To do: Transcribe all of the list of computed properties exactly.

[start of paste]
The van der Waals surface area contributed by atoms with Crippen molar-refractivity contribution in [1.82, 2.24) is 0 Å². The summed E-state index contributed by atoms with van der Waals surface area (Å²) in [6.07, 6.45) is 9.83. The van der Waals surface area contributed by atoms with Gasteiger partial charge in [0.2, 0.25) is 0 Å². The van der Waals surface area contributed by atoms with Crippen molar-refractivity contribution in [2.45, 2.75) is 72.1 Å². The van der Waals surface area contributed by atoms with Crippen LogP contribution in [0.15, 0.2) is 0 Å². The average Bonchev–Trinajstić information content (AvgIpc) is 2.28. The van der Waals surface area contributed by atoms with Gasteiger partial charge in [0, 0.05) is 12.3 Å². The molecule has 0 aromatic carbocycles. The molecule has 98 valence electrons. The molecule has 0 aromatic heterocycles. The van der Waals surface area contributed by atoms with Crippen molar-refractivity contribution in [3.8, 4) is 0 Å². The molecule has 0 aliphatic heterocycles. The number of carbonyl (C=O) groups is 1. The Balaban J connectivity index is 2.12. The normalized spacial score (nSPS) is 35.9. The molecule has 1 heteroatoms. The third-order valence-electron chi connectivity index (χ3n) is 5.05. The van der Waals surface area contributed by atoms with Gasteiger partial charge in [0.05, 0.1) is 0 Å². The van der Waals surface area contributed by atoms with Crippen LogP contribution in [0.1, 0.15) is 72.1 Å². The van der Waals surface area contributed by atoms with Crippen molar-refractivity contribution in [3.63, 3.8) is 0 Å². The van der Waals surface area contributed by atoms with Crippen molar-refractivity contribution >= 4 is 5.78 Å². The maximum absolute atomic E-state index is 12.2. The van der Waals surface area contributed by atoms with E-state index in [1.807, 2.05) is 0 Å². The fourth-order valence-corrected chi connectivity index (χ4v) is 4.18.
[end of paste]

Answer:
The van der Waals surface area contributed by atoms with Crippen molar-refractivity contribution in [1.82, 2.24) is 0 Å². The summed E-state index contributed by atoms with van der Waals surface area (Å²) in [6.07, 6.45) is 9.83. The van der Waals surface area contributed by atoms with Gasteiger partial charge in [0.2, 0.25) is 0 Å². The van der Waals surface area contributed by atoms with Crippen molar-refractivity contribution in [2.45, 2.75) is 72.1 Å². The van der Waals surface area contributed by atoms with Crippen LogP contribution in [0.15, 0.2) is 0 Å². The average Bonchev–Trinajstić information content (AvgIpc) is 2.28. The van der Waals surface area contributed by atoms with Gasteiger partial charge in [0, 0.05) is 12.3 Å². The molecule has 0 aromatic carbocycles. The molecule has 98 valence electrons. The molecule has 0 aromatic heterocycles. The van der Waals surface area contributed by atoms with Crippen molar-refractivity contribution in [3.8, 4) is 0 Å². The molecule has 0 aliphatic heterocycles. The number of carbonyl (C=O) groups is 1. The Balaban J connectivity index is 2.12. The normalized spacial score (nSPS) is 35.9. The molecule has 1 heteroatoms. The third-order valence-electron chi connectivity index (χ3n) is 5.05. The van der Waals surface area contributed by atoms with Gasteiger partial charge in [0.05, 0.1) is 0 Å². The van der Waals surface area contributed by atoms with Crippen LogP contribution in [0.1, 0.15) is 72.1 Å². The van der Waals surface area contributed by atoms with Crippen molar-refractivity contribution in [3.63, 3.8) is 0 Å². The van der Waals surface area contributed by atoms with Crippen molar-refractivity contribution >= 4 is 5.78 Å². The maximum absolute atomic E-state index is 12.2. The van der Waals surface area contributed by atoms with E-state index in [1.807, 2.05) is 0 Å². The fourth-order valence-corrected chi connectivity index (χ4v) is 4.18.